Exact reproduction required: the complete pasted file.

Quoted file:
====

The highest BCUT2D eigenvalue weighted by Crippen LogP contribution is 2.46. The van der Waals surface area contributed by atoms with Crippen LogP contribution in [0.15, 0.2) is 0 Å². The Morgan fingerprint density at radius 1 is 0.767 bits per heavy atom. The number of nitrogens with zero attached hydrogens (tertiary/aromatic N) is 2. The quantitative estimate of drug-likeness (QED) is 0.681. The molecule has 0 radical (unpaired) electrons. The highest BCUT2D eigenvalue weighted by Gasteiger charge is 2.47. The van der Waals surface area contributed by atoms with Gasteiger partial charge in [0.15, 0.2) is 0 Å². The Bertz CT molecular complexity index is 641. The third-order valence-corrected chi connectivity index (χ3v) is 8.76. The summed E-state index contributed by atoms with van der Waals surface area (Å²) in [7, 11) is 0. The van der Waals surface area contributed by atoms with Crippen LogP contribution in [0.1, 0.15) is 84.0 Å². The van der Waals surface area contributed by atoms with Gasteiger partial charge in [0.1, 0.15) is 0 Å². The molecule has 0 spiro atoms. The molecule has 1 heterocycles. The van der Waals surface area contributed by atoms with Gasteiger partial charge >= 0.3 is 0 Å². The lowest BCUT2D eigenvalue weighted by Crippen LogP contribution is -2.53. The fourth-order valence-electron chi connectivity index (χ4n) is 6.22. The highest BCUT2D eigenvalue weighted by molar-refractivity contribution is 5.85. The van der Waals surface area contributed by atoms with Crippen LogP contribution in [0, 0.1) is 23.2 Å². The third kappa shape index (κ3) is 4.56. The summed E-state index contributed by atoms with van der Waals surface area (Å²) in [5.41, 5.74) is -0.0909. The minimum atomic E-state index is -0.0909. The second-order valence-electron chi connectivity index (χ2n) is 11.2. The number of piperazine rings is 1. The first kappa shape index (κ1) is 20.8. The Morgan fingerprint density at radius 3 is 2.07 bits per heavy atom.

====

The highest BCUT2D eigenvalue weighted by Crippen LogP contribution is 2.46. The van der Waals surface area contributed by atoms with Crippen LogP contribution in [0.15, 0.2) is 0 Å². The Morgan fingerprint density at radius 1 is 0.767 bits per heavy atom. The number of nitrogens with zero attached hydrogens (tertiary/aromatic N) is 2. The quantitative estimate of drug-likeness (QED) is 0.681. The molecule has 0 radical (unpaired) electrons. The highest BCUT2D eigenvalue weighted by Gasteiger charge is 2.47. The van der Waals surface area contributed by atoms with Gasteiger partial charge in [0.15, 0.2) is 0 Å². The Bertz CT molecular complexity index is 641. The third-order valence-corrected chi connectivity index (χ3v) is 8.76. The summed E-state index contributed by atoms with van der Waals surface area (Å²) in [7, 11) is 0. The van der Waals surface area contributed by atoms with Crippen LogP contribution in [0.1, 0.15) is 84.0 Å². The van der Waals surface area contributed by atoms with Gasteiger partial charge in [0.1, 0.15) is 0 Å². The molecule has 0 spiro atoms. The molecule has 1 heterocycles. The van der Waals surface area contributed by atoms with Gasteiger partial charge >= 0.3 is 0 Å². The lowest BCUT2D eigenvalue weighted by Crippen LogP contribution is -2.53. The fourth-order valence-electron chi connectivity index (χ4n) is 6.22. The highest BCUT2D eigenvalue weighted by molar-refractivity contribution is 5.85. The van der Waals surface area contributed by atoms with Crippen LogP contribution in [0, 0.1) is 23.2 Å². The third kappa shape index (κ3) is 4.56. The summed E-state index contributed by atoms with van der Waals surface area (Å²) in [5.41, 5.74) is -0.0909. The minimum atomic E-state index is -0.0909. The second-order valence-electron chi connectivity index (χ2n) is 11.2. The number of piperazine rings is 1. The first kappa shape index (κ1) is 20.8. The Morgan fingerprint density at radius 3 is 2.07 bits per heavy atom.